The movements of the Flatwork Compass are both how humans move to throw and how humans move dogs. The stepping forward for the Flank pushes the dog out and in the direction we’re stepping and the switching and opening up pulls the dog towards us for the Pass.
Communication, spatial and situational awareness, and disc handling competence are three key areas for disc dog freestyle that seem to escape the training regiment of most young players. What have you done and are you doing to gain these skills and groom them in your game?
Sweet show for you guys this week… We’ve pulled some stuff from the archives, digging up some Polka Puppy lessons – Hoop and Bitework (more on the puppy front to come…). Some serious throwing videos and a few training jams. Hope you dig the show.
Nothing gets in the way of patience and methodical movement like pattern training in dog frisbee. When a rabid frizbeast knows what is coming and where it is going, odds are the dog is going to go for it, and hard. This is one of the problems that I have with freestyle routines and it gets worse later into the year. By World Finals time my frizbeasts are cutting corners and running on autopilot which can and does cause timing problems for the team.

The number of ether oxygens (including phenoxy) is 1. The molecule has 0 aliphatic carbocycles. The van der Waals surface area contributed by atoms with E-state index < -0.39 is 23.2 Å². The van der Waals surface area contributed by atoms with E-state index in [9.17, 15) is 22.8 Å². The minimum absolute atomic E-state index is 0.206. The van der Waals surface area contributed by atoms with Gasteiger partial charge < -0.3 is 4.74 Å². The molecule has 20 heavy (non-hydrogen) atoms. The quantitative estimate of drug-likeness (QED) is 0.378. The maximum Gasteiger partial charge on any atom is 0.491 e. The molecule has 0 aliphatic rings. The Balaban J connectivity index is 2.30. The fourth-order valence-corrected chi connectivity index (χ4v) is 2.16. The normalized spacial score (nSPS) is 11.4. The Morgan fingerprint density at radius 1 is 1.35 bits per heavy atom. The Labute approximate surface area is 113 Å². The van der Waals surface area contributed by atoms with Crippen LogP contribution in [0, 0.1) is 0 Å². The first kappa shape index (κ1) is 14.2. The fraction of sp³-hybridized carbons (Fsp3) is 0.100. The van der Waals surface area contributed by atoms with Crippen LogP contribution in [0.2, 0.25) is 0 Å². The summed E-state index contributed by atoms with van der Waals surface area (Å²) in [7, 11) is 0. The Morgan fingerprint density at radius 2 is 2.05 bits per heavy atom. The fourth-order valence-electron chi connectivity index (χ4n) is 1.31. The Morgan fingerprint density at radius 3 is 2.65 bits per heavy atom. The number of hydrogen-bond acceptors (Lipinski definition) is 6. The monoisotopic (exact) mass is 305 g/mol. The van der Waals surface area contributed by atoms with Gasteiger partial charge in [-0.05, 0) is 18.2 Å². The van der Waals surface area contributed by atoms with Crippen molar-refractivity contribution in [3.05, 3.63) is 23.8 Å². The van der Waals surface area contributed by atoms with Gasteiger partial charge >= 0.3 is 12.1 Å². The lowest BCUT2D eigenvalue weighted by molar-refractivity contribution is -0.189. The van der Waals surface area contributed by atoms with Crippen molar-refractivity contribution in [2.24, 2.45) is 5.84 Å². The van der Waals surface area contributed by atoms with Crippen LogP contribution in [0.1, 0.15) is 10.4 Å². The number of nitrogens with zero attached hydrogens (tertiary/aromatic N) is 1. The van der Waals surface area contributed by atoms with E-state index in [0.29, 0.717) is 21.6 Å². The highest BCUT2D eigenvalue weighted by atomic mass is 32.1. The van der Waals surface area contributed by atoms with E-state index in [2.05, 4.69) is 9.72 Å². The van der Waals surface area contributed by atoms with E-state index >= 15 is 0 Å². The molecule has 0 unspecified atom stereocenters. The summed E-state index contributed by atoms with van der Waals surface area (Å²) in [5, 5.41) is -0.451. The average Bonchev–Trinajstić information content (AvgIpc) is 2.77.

The affects of a clean trigger in the Flatwork Compass show themselves in most all aspects of the game. Most dogs do not have a clean trigger. Cleaning up your trigger will have a positive impact on many aspects of your game.
12 throws in 4 minutes and we have a dramatically improved trigger, a better wait, and a plan to solve a couple of other nagging problems he has shown throughout his career. A few dedicated sessions and we should have marked improvement in all aspects of his game.
Communication on the fly is a key element of disc dog freestyle and disc dog game play. It is a good idea to have a clear and concise communication system to make on the fly decision making a successful endeavor. Nobody wants to be handcuffed by pattern training. The Flatwork Compass provides a simple and elegant communication system that is based upon natural movements and canine/human pressure and body language.
Historical footage recovered from our cloud archive, the Polkanado puppy learning the Hoop behavior. This was her first shot at the skill and you can see she got it right away. Now part of that is because she is not only super cute, but she’s super smart, but this simple 3-step Hoop technique we’re going to cover right here is extremely elegant and effective.
Installment 3 of DiscDog Weekly Bite Club! Games are in the mix. A few jams with Apryl, Jack , and Ron… And 4 lessons on dropping, sequence building, and the Flatwork Compass for controlling and moving your disc dog.
Last week I put out a piece with Loot on Punishing with a Pause and an Offered Down for better catching. I’ve been keeping on task with him with this method for almost two weeks. He’s coming along nicely and the drops are disappearing from our game.